Books, parenting

Young Adults and Reading

My husband came across a link promoting a summer reading giveaway and sent it to me, commenting that it would be very nice to have more books for our houseful of insatiable readers this summer. I agreed and it wasn’t terribly invasive on the information required to enter, so I did. But as I was doing this, I realized that they were offering four choices of book packages – Picture Books, New Middle Grade, Classic Middle Grade, and Young Adult titles. I dithered a bit – my daughters all prefer YA as they are teens, but my son who is hoovering up books fastest, is still a Middle Grade Reader just verging into YA (he’s just now finishing up the Harry Potter series. That’s my little man!)

I would have chosen the YA package, knowing that he can stretch up into them, the language level isn’t that much different (although the themes dealt with is a whole ‘nother blog post, and one I’ve done before). But as I looked at titles, I realized something. The Picture Books, NMG, and CMG, are all just about evenly split between girly books, guy books, and either will enjoy this. Now, I’m not saying that a boy isn’t going to read a girl’s book and enjoy it, or that a girl isn’t going to pick up a ‘guy’ book and enjoy it. In fact, I would assert the opposite holds true. My Little Man (who is ten almost eleven) has been reading and vastly enjoying Jessica Day George’s Dragon Slippers and other princess books as he’s been binging on dragon books. I was about his age when I discovered Kipling with Kim and Captain’s Courageous. Harper Collins Childrens

I recognize most if not all of the MG books in the picture. I’m not as familiar with the YA, so I looked them up. I can’t read the first title, the Outliers is a girl in a dystopian world. Seven Black Diamonds is a fae girl in the human world, and romance. Snow Like Ashes is a direct ripoff of Game of Thrones, and the mc is a teen girl. Dorothy Must Die is of course Dorothy and Oz, the Red Queen is not Alice in Wonderland, but again a romance ala Romeo and Juliet. And so on, and so forth. There isn’t one book here that stars a guy.

So what does this say about the expectations of young readers? It seems clear that publishers assume that boys hit puberty like a brick wall and never read another book. I look at my son, who has a couple of years to go, and my husband, who has always been a reader even coming from a family who thought reading was really weird and abnormal, and I know this isn’t always true. But they are counted out in the new books coming from trad pub. Mostly. Baen publishing has recently started to publish young adult novels, and although some of them (the Treecats books, which are quite good and should appeal to both sexes) are centered around female characters, not all of them are. I just recently finished reading Changeling’s Island by Dave Freer, and it’s an excellent book with a central male character – but an equal and important female character. I think all my kids could read and enjoy it, and it’s an excellent tale of finding one’s home after a time of painful disruption in a family. I’ll be picking up a copy for them this summer – I don’t have any confidence that entering for the summer pack contest will do anything other than generate more spam in my email box.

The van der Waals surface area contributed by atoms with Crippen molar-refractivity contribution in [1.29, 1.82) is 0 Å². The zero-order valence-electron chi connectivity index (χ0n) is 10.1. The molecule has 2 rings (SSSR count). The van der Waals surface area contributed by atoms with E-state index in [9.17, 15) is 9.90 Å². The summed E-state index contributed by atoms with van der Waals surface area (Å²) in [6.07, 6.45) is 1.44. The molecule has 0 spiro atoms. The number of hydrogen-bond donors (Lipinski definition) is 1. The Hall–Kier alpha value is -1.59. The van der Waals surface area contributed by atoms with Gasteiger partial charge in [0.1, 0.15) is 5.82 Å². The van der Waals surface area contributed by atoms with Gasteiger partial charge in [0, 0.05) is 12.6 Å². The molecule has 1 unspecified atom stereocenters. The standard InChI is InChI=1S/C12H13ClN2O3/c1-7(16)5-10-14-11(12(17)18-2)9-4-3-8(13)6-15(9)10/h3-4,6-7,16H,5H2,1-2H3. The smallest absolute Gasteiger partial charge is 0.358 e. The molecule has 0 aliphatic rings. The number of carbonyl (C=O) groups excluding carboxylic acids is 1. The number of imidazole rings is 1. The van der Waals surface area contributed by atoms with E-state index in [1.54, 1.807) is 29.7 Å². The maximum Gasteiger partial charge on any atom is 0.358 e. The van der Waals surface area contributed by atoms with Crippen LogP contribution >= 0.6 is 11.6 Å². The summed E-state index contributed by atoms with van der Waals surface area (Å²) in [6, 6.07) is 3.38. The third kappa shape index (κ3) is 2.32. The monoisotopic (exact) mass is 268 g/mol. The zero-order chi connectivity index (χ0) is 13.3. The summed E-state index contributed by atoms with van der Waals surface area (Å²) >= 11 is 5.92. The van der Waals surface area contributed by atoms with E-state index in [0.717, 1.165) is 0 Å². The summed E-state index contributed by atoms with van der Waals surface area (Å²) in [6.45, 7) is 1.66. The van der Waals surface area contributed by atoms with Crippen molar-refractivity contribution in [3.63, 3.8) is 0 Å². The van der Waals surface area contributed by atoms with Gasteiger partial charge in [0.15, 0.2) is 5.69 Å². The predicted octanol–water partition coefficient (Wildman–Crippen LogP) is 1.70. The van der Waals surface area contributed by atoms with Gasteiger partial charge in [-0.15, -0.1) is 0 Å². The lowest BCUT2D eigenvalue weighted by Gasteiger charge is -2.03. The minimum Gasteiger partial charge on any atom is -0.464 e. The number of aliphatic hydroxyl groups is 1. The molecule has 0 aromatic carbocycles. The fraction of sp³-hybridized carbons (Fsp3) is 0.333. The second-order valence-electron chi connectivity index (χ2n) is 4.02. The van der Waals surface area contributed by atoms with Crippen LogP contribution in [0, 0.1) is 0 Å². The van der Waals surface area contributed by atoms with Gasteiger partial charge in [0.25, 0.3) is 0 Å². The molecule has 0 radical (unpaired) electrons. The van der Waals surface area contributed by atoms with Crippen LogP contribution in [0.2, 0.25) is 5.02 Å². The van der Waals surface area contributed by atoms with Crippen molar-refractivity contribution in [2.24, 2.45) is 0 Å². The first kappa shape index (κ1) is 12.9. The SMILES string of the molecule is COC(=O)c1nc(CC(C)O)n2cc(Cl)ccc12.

Changeling's Island

I’ve already got most if not all of Heinlein’s juveniles on the bookshelves, along with Kipling, of course, and many others. But Heinlein reads very dated to the modern youth, and there’s little to replace him coming out. A Call to Duty by Zahn and Weber is excellent, if targeted toward an older reader. Again, this is a Baen book, and not unexpected. But the traditional big five? They don’t seem to care about boys reading.

I don’t want my son to quit reading simply because he can’t find books he likes to read and can identify with. I don’t want him to only read books where boys are untrustworthy, lacking all honor and a sense of duty. I don’t want to see him left with few choices, and the only choices characters he can’t connect to, so he might as well give it all up. But that seems to be what’s out there. For my Little Man, I can help him make the bridge directly from Middle Grade to Adult, if necessary. There are some good modern YA for boys, they’re just harder to find and put my hands on. For many boys, they don’t have this option. Once they run through the MG in their school library, they will switch away from fiction (I’ve seen this anyway as a librarian. Boys are a lot more likely to rip through the non-fiction books in topics that interest them, like airplanes, dinosaurs, and construction). As an author, I’d like to see them have the access to fiction that will engage them and keep their imaginations soaring.

As a mother, I want to see good books for all my kids, boys and girls. Books that will engage them, that will draw them in. Books that portray all kinds of people, but especially books that don’t glorify meaningless sex, and pain, and drugs, or even worse, breaking your word and lying just to get your own way. Books hold role models, and it’s important to me as a mother that my son have just as many as my daughters are provided with.

5 thoughts on “Young Adults and Reading

    1. Young adult – and I do have several on the shelf. But like so many others, she is harder for the modern kid to get into, with the changes in literary style in the last fifty years.

      1. Wow, really? That’s kind of depressing. Tristan is 7 now and reading goosebumbs and that olympians thing. I was hoping to introduce him to Andre soon.

        1. It’s the language changes. I would suggest if you can, you read it aloud to him (or start reading it aloud, until he’s into the story enough to snag it and finish on his own…). Stylistically, the last fifty years have seen a literary shift, and I’m not talking about message. Just story construction and word usage.

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